Adults & Children over 2 years:
- Apply to the whole body below the ears paying particular attention to the areas between the fingers and toes, wrists, axillae, external genitalia, buttocks and under finger and toenails.
- Face, neck & scalp application is necessary in immunosuppressed and adults over 65 years.
Children 2 months-2 years:
- As per adults but also apply to face, neck, scalp and ears.
The product should be re-applied to the hands if they are washed with soap and water
Pregnancy & Breastfeeding: Either product may be used in Pregnancy. Care must be taken that a breastfeeding infant does not suckle on treated skin (thereby avoiding oral ingestion of the scabicide).
Permethrin 5% Cream
(Lyclear® Dermal Cream)
Adults & Children > 12yrs:
Apply up to 30g at night
Apply up to 15g (½ of a 30g tube) at night
Children ≥ 2mths-5yrs:
Apply up to 7.5g (¼ of a 30g tube) at night
One week later
|2nd line option
Malathion 0.5% Liquid
Adults & Children ≥6mths:
Apply as directed
One week later
Due to intermittent supply shortages of Lyclear® Dermal Cream and Derbac M®, a third line option for the topical treatment of scabies has been added: benzyl benzoate 25%w/v. It should be reserved for third line use as it may be irritant to the skin. Benzyl benzoate 25%w/v should not be applied to the face and neck or to mucous membranes.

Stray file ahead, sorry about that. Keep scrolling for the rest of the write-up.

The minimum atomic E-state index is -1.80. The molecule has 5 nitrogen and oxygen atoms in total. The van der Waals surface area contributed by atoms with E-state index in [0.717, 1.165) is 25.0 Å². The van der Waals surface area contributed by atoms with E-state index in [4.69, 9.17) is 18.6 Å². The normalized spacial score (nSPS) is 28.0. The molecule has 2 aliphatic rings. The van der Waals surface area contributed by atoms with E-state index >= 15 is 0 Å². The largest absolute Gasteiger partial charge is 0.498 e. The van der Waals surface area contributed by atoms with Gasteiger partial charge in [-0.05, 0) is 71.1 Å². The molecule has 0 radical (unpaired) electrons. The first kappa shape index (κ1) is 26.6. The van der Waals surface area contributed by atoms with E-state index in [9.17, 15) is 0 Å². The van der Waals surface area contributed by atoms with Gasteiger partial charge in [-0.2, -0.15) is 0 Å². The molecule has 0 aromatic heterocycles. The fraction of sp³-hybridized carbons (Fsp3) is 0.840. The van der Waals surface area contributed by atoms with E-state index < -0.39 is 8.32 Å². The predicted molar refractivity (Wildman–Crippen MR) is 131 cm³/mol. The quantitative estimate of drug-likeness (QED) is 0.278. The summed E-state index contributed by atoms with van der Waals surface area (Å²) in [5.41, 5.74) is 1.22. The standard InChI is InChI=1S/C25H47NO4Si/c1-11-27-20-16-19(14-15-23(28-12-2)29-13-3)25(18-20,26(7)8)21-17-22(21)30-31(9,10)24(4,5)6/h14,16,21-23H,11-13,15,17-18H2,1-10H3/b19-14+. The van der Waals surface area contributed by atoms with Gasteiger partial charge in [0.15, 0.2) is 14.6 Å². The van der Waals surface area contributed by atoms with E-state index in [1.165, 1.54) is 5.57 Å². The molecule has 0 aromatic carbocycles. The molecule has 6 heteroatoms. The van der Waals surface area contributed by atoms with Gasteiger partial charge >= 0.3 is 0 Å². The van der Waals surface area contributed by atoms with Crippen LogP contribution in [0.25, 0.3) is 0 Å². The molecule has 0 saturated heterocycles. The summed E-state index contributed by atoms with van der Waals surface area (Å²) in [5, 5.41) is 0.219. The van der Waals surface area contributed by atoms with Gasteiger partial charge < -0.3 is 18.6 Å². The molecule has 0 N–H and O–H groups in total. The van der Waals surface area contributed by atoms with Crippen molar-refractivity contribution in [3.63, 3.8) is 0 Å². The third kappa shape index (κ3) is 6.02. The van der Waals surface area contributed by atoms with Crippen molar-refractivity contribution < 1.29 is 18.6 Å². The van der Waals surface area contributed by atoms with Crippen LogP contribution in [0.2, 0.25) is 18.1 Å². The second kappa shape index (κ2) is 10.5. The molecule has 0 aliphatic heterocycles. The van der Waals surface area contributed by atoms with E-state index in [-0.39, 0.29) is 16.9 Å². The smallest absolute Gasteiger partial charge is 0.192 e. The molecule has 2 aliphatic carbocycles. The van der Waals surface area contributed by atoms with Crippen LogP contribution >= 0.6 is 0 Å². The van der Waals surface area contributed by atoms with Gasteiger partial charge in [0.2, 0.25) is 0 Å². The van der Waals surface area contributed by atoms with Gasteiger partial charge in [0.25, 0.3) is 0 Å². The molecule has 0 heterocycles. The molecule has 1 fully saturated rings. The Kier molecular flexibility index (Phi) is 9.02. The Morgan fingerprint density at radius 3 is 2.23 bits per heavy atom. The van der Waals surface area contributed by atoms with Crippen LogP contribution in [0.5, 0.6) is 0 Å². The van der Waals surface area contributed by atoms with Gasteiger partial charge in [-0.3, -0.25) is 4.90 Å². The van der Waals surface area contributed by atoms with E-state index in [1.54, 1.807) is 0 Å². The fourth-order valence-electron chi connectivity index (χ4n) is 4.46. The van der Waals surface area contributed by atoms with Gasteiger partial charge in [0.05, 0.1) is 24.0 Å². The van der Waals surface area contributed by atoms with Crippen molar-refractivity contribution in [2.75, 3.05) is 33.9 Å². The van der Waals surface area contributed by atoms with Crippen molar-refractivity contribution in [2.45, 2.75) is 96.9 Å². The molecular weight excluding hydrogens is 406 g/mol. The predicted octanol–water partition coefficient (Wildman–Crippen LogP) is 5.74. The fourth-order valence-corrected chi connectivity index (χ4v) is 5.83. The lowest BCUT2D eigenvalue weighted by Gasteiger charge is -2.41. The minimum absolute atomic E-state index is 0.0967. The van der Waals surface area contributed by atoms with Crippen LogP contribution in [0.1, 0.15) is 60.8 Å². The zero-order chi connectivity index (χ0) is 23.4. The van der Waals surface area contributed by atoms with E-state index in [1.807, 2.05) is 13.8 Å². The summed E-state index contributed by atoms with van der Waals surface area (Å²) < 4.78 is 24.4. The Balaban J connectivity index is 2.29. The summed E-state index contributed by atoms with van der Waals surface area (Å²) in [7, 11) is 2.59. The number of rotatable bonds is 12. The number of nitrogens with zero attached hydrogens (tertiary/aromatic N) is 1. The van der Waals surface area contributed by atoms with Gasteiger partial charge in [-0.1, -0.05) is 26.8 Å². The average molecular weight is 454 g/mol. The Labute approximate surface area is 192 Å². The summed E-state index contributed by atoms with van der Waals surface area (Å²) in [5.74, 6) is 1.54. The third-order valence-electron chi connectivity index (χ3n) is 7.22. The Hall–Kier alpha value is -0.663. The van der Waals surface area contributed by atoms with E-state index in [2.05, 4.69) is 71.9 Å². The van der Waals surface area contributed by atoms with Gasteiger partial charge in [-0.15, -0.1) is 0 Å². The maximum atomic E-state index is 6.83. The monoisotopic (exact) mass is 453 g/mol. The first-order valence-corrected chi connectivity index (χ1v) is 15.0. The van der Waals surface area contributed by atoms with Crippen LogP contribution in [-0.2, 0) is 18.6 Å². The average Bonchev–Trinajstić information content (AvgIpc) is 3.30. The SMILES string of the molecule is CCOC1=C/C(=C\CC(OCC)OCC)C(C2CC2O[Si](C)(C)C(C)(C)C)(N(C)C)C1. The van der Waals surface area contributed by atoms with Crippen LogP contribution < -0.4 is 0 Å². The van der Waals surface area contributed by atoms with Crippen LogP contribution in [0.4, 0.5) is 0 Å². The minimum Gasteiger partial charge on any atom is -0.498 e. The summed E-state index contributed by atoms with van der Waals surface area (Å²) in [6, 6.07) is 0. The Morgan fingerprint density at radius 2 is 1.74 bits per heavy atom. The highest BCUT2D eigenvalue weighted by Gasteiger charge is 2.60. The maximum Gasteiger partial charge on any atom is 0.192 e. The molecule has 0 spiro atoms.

|3rd line option
Apply to the entire body (including soles of the feet, but excluding head and neck) for two consecutive nights
Dosing as for adults but dilute solution with equal parts water prior to use
Dosing as for adults but dilute solution with 3 parts water prior to use
One week later
|In cases of treatment-resistant scabies, advice should be sought from dermatology or microbiology. If urgent treatment is required then oral ivermectin may be considered, giving due consideration to the unlicensed nature of the drug, the age and co-morbidities of the patient, and other prescribed or non-prescribed drugs they may be taking. It is generally available through unlicensed suppliers in 3mg tablets.
one week apart
(Day 1 and day 8)
Should be taken on an empty stomach with a glass of water.
Safety has not been established in pregnancy.
Please document patient’s weight on prescription.
Body weight = 70kg
Dosing = 200 micrograms /kg
Dose = 70 x 200 = 14,000 micrograms = 14mg
Tablets available = 3 mg, so rounding to the nearest 3mg, dose is 5 tablets (15mg)
Ivermectin dosing table:
|Body Weight (kg)
|Number of 3mg tablets per dose
|45 - 52
|53 - 67
|68 - 82
|83 - 97
|98 - 112
|113 - 127
Scabies Patient Information Leaflet February 2022.pdf (size 618.4 KB)
- Doses are for adults unless otherwise stated.
- Safety in Pregnancy and Lactation
- Visit the Health Products Regulatory Authority (HPRA) website for detailed drug information (summary of product characteristics and patient information leaflets). Dosing details, contraindications and drug interactions can also be found in the Irish Medicines Formulary (IMF) or other reference sources such as British National Formulary (BNF) / BNF for children (BNFC).
Reviewed: December 2022 - minor update November 2023